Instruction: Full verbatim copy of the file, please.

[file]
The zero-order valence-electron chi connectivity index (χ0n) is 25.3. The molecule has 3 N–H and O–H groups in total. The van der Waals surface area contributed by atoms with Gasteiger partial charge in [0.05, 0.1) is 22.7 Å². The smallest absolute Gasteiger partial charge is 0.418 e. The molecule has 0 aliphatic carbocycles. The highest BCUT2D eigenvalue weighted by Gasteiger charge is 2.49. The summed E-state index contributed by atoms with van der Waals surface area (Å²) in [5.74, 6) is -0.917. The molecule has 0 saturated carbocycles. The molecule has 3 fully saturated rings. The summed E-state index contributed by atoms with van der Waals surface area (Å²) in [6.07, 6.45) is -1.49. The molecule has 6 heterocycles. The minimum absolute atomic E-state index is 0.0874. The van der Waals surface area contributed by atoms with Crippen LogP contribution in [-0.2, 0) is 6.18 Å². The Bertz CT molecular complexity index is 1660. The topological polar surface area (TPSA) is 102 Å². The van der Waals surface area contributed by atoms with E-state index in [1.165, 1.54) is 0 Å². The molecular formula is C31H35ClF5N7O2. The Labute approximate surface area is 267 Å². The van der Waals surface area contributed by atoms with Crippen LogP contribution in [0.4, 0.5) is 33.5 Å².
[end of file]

The zero-order valence-electron chi connectivity index (χ0n) is 25.3. The molecule has 3 N–H and O–H groups in total. The van der Waals surface area contributed by atoms with Gasteiger partial charge in [0.05, 0.1) is 22.7 Å². The smallest absolute Gasteiger partial charge is 0.418 e. The molecule has 0 aliphatic carbocycles. The highest BCUT2D eigenvalue weighted by Gasteiger charge is 2.49. The summed E-state index contributed by atoms with van der Waals surface area (Å²) in [5.74, 6) is -0.917. The molecule has 0 saturated carbocycles. The molecule has 3 fully saturated rings. The summed E-state index contributed by atoms with van der Waals surface area (Å²) in [6.07, 6.45) is -1.49. The molecule has 6 heterocycles. The minimum absolute atomic E-state index is 0.0874. The van der Waals surface area contributed by atoms with Crippen LogP contribution in [-0.2, 0) is 6.18 Å². The Bertz CT molecular complexity index is 1660. The topological polar surface area (TPSA) is 102 Å². The van der Waals surface area contributed by atoms with E-state index in [1.165, 1.54) is 0 Å². The molecular formula is C31H35ClF5N7O2. The Labute approximate surface area is 267 Å². The van der Waals surface area contributed by atoms with Crippen LogP contribution in [0.4, 0.5) is 33.5 Å².